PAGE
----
This last weekend I attended the 9th Annual Symposium of the Costume & Textile Association of New Zealand, held at TheNewDowse, Lower Hutt. I didn't need any encouragement to register, it was great to have such an event in my home town. About 120 people attended, many from the greater Wellington area, but others from Australia and the USA. This conference was centred around research and conservation practices rather than hands-on.
During a fairly intense weekend we had a programme of 19 presentations. The conference title was Hanging By A Thread and many papers referenced the survival of textiles (and people) in dire circumstances such as war time, Antarctic exploration, and lives of poverty.
Specific topics of interest (to me) included the stitching of Maori dog skins (these dogs are now extinct) in pre-European times; the resurrection of Cambodian weaving; German paper textiles of WW1; the emptying of an old poof (hassock) filled with remnants of torn and mended clothing from the family who owned it, and the stories they engendered; the fight for survival in WW2 and post war Germany; making it last and work in early Antarctic expeditions; replicating a lost carpet in its original style produced in the 1860's for Victoria Mansion USA; the Victorian Tapestry Workshop, Melbourne; a light-hearted look at keeping a stash (knitting wools, fabrics etc); and masculinity and the knitting pattern; plus much more.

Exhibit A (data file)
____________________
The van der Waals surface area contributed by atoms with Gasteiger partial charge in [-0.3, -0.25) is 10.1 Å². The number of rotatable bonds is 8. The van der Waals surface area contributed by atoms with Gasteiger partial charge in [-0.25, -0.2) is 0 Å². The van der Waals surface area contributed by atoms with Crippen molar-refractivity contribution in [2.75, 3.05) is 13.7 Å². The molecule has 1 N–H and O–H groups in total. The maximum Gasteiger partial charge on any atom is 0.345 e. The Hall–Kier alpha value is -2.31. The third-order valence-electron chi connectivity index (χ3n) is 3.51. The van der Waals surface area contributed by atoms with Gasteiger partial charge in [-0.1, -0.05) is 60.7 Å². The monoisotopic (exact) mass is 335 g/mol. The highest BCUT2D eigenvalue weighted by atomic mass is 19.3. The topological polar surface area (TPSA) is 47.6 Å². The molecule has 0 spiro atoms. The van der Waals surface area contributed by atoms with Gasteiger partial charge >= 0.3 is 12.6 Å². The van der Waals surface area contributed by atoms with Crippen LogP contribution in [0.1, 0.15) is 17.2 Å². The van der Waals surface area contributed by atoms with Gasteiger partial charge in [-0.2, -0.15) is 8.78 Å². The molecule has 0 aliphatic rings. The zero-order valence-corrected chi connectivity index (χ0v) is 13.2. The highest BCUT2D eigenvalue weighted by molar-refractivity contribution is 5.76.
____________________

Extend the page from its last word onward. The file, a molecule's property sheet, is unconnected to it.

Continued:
Such a lot of wonderful information and food for thought. It was a well organised weekend and great to catch up with many people I already knew, and to meet many more. Next year this conference is to be in Christchurch. Stay tuned!
Natalie Cadenhead, Curator of Antarctic and Canterbury Social History, Canterbury Museum, Christchurch, and Clare Plug, recipient of Antarctic Artist Fellowship, 2006/7, enjoying a light-hearted moment.
Where have they all gone?
Ahhh... its lunch time.